Home truths: Why the rot has set in for LOTS III
EVERY now and then, Government looks back, shakes its head and admits it made mistakes. Then it goes on to make the exact same mistakes again. Such has been the case with so-called 'Living Over the Shop' incentive schemes - based on the excellent notion of providing tax incentives to transform empty floors above city shopping streets into new homes.
It was at the launch of one such scheme, in 2000, that a senior Department of Environment official announced Government had got it right this time, that it had learned from past mistakes.
The event saw the tabling of an EU Commission-approved blueprint for tax incentives to be provided for the conversion of empty floors above city shops in Dublin, Cork, Limerick, Galway and Waterford.
The "mistakes" the official was referring to were all those contained in a previous LOTS scheme from 1994 tabled by then Minister Michael Smith. That one failed because of the prohibitive cost of renovating buildings to comply with required fire regulations and because the required changes to buildings under LOTS I were not compatible with their commercial function.
So back to the launch of LOTS II - this time by Minister Bobby Molloy - and before the cheese and canapés are gone, city business leaders are already piddling in the punchbowl. Tom Coffey, Chief Executive of Dublin City Centre Business Association, said: "It just isn't going to work. Under current regulations, a fire exit would have to be installed at the front of the building and businesses don't want to reduce their presence on the street."
So what did officials do about such warnings? As with those voiced over 1994's LOTS, they once again plugged their ears, looked at the ceiling and proclaimed: "La la la la!" in loud voices.
And just as business bosses predicted, the 2000 scheme was also a flop - for all the reasons they listed.
And so this week we are introduced to 'LOTS III' - yet another plan from Government to put homes over city shops.
This time it's been called the Pre-1915 Scheme (because it applies to buildings constructed before that date). Once again the general idea is excellent - to provide thousands of apartments in city centres in disused empty floors above shops - in this case, around 8,000 homes. Dublin in particular has a disgraceful amount of void space above shops in old streets and potential space for housing in empty old commercial buildings which are no longer fit for purpose. In Dublin, just under a fifth of commercial space is empty, while Government estimates that 150,000 buildings across the State could benefit.
We're not yet clear on all the functional details (the important stuff) - but we do know that up to €200,000 will be made available for commercial buildings.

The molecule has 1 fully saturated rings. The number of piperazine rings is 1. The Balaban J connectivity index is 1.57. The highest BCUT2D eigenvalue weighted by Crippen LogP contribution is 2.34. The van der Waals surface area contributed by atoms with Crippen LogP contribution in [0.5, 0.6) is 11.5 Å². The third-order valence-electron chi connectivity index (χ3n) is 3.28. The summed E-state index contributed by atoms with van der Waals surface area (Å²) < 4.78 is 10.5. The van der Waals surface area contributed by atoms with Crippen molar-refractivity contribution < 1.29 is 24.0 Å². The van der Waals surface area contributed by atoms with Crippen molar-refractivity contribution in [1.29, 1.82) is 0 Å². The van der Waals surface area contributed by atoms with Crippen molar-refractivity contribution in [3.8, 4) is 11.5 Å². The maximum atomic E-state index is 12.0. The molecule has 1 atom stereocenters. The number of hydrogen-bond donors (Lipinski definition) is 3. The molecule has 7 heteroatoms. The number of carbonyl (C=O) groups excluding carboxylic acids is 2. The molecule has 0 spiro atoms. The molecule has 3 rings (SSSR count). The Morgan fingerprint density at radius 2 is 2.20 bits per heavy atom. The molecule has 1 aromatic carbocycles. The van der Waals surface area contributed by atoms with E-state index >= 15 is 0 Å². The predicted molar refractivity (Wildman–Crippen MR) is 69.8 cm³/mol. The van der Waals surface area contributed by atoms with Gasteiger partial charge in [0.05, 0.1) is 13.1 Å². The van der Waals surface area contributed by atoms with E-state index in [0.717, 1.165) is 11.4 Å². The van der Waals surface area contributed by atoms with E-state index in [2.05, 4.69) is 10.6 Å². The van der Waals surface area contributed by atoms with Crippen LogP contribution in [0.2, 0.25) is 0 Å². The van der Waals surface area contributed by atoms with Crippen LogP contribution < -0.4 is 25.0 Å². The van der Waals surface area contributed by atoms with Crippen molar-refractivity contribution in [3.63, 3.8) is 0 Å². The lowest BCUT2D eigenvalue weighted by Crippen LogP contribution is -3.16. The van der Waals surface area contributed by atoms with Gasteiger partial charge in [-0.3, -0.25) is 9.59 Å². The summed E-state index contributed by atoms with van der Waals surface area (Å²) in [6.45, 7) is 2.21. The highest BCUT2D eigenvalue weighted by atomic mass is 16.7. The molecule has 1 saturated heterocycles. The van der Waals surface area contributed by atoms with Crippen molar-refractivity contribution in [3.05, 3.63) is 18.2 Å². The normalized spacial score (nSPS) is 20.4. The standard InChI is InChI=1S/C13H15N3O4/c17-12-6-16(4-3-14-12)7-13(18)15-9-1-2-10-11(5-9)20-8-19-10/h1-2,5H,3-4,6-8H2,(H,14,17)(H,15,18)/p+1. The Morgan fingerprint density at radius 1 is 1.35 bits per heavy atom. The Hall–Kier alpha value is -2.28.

As before, success (or lack of) hinges on whether officials can cut through the binding mesh of regulations which currently hamstrings restoration work -for example, disabled access regulations that seek alterations to old buildings which in turn can't take place because of preservation regulations.
But the single biggest problem for LOTS III is that Irish cities now have a far worse building problem than they did in 1994 and 2000 - the thousands of premises that have been waiting around 22 years for a workable LOTS plan are now close to failure themselves.
Buildings which had empty upper floors in 1994 and in 2000, generally have not seen use in the intervening years for problems of insurance, security issues, fire regulations and safety. And buildings need occupancy to stay healthy.
The upper floors of shop buildings in our cities - some of which were constructed in the 1700s - have been left exposed to the elements and to rot for decades, and to the degree that it might cost far more than a €200,000 gift on top of regular investment to convert them.
If most of these buildings hadn't been (ahem) 'protected' they'd have been pulled down long ago to make way for useful and viable modern space.
To see what I'm talking about, find a tall building, go to an upper floor and take a look at Irish city centre buildings from above rather than from below. You'll see a rickety and rotten patchwork quilt of roofs riddled with holes, patches and complete cave-ins.
A roofer I talked to told me that to him it was a miracle brick chimney stacks - now devoid of mortar and comprising bricks that are literally just "stacked" - hadn't fallen into streets already.
Some buildings with viable shops at street level have had rain spilling into the top floors for decades. Some have already fallen down.
So LOTS III needs viable incentives that reflect the true cost of repair and conversion. Without this cornerstone, LOTS III comes crashing down. And if it does, then this time around, many of our city buildings won't be far behind it.